Thursday, October 31, 2013


Desertification is a progressive destruction or degradation of arid or semi-arid lands to desert. Desertification leads to conversion of range-lands or irrigated croplands to desert like conditions in which agricultural productivity falls. Desertification is classified by devegetation, depletion of groundwater, salination and soil erosion.
  1. Almost 80% of the productive land in the arid and semi-arid regions is converted into desert.
  2. Approximately 600 million people are threatened by desertification.
  1. Desertification: The process of denuding and degrading a forest land initiates the formation of a desert. Lack of vegetation prevents the rainfall from soaking into the ground resulting in poor recharge of groundwater. Eventually this results in soil erosion and loss of fertility.
  2. Over-grazing: Increase in cattle population coupled with repeated grazing at the same location results in depletion of vegetation in the area. Eventually, the land becomes loose and prone to soil erosion and formation of a desert.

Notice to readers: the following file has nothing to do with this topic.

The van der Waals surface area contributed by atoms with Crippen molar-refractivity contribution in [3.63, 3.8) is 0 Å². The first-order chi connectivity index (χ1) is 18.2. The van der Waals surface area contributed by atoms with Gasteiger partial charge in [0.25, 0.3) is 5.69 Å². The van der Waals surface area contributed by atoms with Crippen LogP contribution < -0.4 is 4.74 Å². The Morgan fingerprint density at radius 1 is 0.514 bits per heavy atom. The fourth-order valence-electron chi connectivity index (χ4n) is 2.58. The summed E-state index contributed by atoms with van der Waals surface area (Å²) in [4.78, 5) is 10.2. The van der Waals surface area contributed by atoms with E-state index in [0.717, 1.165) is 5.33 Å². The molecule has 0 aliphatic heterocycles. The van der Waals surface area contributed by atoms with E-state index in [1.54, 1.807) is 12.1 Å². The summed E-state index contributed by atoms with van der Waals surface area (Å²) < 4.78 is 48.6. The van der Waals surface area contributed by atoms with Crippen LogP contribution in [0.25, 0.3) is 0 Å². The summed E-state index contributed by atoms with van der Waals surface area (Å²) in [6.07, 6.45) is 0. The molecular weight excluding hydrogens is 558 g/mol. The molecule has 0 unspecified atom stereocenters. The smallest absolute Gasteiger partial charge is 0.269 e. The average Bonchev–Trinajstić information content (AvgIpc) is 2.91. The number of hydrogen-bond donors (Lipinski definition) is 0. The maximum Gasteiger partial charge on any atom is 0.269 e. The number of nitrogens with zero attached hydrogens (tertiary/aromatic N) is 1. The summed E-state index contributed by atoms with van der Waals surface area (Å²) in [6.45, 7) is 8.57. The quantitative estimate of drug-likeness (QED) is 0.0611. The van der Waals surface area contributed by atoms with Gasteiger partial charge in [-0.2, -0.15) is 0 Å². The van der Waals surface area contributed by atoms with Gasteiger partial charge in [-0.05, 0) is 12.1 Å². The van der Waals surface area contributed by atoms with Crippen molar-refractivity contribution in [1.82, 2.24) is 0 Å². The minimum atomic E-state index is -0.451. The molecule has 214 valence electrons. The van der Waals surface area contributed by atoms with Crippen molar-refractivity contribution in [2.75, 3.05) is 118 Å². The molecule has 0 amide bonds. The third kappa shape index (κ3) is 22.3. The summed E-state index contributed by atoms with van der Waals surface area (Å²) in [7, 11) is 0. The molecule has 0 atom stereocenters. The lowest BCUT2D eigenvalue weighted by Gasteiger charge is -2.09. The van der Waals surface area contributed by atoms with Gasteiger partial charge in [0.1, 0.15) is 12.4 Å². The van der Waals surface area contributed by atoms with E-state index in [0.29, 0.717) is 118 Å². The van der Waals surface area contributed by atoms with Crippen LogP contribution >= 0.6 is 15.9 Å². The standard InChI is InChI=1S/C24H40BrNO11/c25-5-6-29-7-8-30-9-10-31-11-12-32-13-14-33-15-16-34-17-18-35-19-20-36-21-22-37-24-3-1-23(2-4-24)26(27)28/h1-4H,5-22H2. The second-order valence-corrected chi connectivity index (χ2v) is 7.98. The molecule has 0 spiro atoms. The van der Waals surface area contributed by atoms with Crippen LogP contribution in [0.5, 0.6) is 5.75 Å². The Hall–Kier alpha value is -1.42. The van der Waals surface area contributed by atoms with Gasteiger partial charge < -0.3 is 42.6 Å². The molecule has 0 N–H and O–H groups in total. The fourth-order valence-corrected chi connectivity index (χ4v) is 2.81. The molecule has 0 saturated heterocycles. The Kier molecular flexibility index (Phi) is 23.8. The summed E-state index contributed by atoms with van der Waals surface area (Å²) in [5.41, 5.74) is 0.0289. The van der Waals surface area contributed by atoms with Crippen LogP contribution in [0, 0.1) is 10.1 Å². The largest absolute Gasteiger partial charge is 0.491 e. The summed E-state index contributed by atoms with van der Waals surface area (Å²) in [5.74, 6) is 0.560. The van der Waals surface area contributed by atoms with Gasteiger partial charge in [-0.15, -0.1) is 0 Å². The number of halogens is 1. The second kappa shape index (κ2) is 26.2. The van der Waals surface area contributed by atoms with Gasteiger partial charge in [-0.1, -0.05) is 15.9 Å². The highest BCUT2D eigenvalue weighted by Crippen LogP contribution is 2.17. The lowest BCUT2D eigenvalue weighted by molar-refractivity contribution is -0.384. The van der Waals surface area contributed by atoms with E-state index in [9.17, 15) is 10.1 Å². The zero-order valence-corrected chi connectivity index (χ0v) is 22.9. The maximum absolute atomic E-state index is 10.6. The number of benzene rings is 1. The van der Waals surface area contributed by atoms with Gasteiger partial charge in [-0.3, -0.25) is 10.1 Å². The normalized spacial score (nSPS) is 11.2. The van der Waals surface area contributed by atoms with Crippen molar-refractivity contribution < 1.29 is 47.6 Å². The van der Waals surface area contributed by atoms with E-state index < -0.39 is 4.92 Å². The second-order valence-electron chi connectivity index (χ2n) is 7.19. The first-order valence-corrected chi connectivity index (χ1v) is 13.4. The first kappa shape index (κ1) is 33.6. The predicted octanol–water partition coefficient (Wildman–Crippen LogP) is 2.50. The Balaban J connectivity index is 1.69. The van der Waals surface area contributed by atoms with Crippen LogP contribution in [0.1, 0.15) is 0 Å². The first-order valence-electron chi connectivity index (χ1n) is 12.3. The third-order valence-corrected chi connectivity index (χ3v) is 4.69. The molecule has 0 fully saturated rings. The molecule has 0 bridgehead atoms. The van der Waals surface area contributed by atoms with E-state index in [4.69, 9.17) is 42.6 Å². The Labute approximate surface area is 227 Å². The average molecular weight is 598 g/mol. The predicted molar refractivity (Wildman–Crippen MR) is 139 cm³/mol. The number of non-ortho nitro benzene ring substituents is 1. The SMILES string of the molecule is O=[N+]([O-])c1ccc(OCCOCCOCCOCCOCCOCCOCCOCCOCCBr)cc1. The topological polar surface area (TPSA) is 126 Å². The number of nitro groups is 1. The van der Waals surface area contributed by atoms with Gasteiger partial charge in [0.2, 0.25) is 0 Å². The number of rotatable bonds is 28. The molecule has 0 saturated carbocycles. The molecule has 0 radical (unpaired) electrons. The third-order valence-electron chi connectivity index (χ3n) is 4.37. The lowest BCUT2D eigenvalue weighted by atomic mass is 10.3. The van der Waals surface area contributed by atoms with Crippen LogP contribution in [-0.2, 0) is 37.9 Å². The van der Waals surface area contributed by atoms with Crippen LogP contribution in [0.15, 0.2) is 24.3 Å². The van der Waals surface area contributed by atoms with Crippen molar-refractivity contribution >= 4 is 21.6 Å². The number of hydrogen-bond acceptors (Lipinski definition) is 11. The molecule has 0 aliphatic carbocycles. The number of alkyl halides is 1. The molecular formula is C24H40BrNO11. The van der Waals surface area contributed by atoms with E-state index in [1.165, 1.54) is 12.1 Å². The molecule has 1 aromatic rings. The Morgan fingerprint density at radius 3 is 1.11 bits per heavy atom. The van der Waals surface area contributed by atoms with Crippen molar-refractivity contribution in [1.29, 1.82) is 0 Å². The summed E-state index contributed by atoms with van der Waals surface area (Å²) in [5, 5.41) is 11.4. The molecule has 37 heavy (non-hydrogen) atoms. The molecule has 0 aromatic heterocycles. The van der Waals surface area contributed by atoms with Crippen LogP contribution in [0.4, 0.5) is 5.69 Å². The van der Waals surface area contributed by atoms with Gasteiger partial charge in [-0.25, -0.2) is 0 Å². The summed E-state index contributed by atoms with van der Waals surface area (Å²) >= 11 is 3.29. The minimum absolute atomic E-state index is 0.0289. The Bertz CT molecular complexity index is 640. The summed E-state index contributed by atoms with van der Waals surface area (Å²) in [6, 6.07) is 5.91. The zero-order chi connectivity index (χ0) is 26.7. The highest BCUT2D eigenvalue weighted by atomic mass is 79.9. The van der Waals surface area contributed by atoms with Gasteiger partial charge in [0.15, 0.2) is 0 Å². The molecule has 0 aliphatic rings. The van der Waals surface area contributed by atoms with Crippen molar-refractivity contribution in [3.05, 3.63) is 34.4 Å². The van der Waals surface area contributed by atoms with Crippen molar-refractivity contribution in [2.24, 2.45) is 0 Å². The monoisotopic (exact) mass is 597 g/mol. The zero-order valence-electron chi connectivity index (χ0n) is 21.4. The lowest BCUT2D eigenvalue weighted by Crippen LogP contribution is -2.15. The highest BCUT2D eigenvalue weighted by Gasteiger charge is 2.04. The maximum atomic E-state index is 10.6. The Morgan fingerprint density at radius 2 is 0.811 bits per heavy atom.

3. Water management: Over-utilization of groundwater, particularly in the coastal regions, results in saline water intrusion into aquifers thereby making water unfit for irrigation.
  4. Mining and quarrying:  These activities are responsible for loss of vegetative cover and denudation of extensive land area leading to desertification.
  5. Climate change: Climate change manifests in the form of failure of monsoons, irregular monsoons and frequent droughts thereby leading to desertification
  6. Pollution: Excessive use of fertilizers and pesticides to increase yield and disposal of toxic wastes into land leads to desertification.

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